|My New Bike|
This was another stellar year for Bixi, Montreal's public bike system, with 4,174,917 trips, a 25% increase over 2010. Other good news: there are some 40,000 yearly subscribers, which is up 24% from last year, and the operating deficit shrunk from $7.2 million to $3.2 million. Sales on the international front were fair, but not as good as expected. But never mind the sales. What was 2012 like for users? This being my third year, I have a few comments to make, both good and bad. Let`s start with the positive.
Bixi was the fastest way to get around our construction-ridden city last summer.
Our public bike was also available until November 15 this year. Next year, December 1 would be even better.
Bixi was far too convenient for me to give up, even after the cheesy advertising was added.
Compared to owning a bike, Bixi is almost hassle-free. It`s a pain to have to find a place to lock up my new bike every time I go to the store for milk.
Theft with Bixi is a non-issue. I`d also forgotten about New Bike Angst (NBA) or being too afraid to take my new bike anywhere for fear it will be stolen.
I found that motorists were more considerate or just more aware of cyclists this year; however, many cyclists travel far too fast on the Claire Morissette bike path, making it dangerous for everyone.
The novelty of Bixi has not worn off. It's still the cheapest, healthiest and most pleasant way to get around Montreal.
Depending on the time of the year (last June being the worst), the only bikes left were broken or not roadworthy. The company still needs to inform users of the little wrench icon on the dock to report a bike in need of repair.
Expanding service to more city boroughs sounds great in theory, except that everyone is going downtown to work between 8:00 and 9:00 am. In June and July, it was very difficult to find a place to park downtown; all the stations were full. I had to either leave earlier than in the previous two years or drop the Bixi off at the first station with a free space and walk the rest of the way.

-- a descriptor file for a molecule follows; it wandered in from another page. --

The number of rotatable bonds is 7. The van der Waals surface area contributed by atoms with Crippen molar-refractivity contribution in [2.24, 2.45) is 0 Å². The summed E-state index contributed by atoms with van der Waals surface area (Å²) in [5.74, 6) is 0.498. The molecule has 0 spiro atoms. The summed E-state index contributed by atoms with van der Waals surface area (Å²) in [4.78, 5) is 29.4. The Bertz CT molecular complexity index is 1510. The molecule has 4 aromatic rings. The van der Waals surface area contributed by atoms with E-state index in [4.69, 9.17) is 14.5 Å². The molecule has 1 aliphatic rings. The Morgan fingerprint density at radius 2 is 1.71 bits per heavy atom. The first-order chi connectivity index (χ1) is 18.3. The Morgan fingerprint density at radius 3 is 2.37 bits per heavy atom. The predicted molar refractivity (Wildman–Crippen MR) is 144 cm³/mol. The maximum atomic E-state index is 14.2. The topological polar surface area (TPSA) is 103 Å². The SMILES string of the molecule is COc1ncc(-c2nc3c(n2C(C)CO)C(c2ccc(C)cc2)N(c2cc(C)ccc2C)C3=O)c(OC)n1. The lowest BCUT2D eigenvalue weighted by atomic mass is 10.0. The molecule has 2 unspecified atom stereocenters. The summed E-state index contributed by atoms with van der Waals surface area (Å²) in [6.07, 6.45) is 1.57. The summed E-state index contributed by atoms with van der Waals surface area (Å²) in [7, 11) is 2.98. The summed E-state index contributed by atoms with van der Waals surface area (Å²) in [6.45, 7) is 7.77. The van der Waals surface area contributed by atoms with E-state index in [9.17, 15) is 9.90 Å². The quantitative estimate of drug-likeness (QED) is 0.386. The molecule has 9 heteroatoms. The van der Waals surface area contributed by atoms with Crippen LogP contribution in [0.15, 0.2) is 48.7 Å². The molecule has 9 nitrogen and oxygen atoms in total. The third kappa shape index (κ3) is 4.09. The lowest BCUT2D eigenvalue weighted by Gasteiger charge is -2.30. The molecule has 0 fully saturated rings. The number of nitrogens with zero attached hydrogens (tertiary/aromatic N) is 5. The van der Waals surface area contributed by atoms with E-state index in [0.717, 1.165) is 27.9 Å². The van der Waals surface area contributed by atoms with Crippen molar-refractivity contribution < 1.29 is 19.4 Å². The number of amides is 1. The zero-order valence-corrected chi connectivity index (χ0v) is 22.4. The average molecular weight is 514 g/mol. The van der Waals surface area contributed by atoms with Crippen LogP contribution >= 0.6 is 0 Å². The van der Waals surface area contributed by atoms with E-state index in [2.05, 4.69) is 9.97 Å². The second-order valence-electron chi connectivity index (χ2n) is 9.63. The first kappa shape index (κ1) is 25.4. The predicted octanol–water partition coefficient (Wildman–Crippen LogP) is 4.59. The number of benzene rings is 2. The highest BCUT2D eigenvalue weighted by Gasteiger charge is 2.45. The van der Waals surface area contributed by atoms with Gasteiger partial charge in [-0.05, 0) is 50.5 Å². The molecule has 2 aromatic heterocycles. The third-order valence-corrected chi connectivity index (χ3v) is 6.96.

I called to report a malfunctioning station twice last summer, and it was never repaired. I know because I used it regularly. When I returned a bike, there was never a ring indicating that the bike had been properly returned. Once I was fined $30 because I had apparently not returned a bike to that very station.
The above three disadvantages are all signs of an organization that grew too fast before ironing out all of its kinks. Bixi still continued to thrive this year because of the enthusiasm of Montrealers and the people working at Bixi. But I doubt other cities will be as enthusiastic. I think they're looking for a turnkey solution with all the logistical and technical problems worked out.
As you can see my feelings are mixed. I still think that Bixi is a great idea, and we may only see the health benefits of the public bike system in a decade's time. But I must confess that I'm still confused about our municipal tax dollars being used to finance/fund/bail out Bixi last spring. From what I've read, it's very difficult to determine who reaps the financial benefits or even who is financially accountable for the entire public bike system. I fear that our beloved Bixi may become a boondoggle for Montreal taxpayers. We must demand clear, transparent reporting and settle for nothing less, or this may become our new Olympic stadium.
The Path of a Cycling Activist
Dear Bixi Chairman Roger Plamondon
Montreal Bixi v. Denver B-Cycle
Bixi: Success For All?
A Review of Montreal's Bixi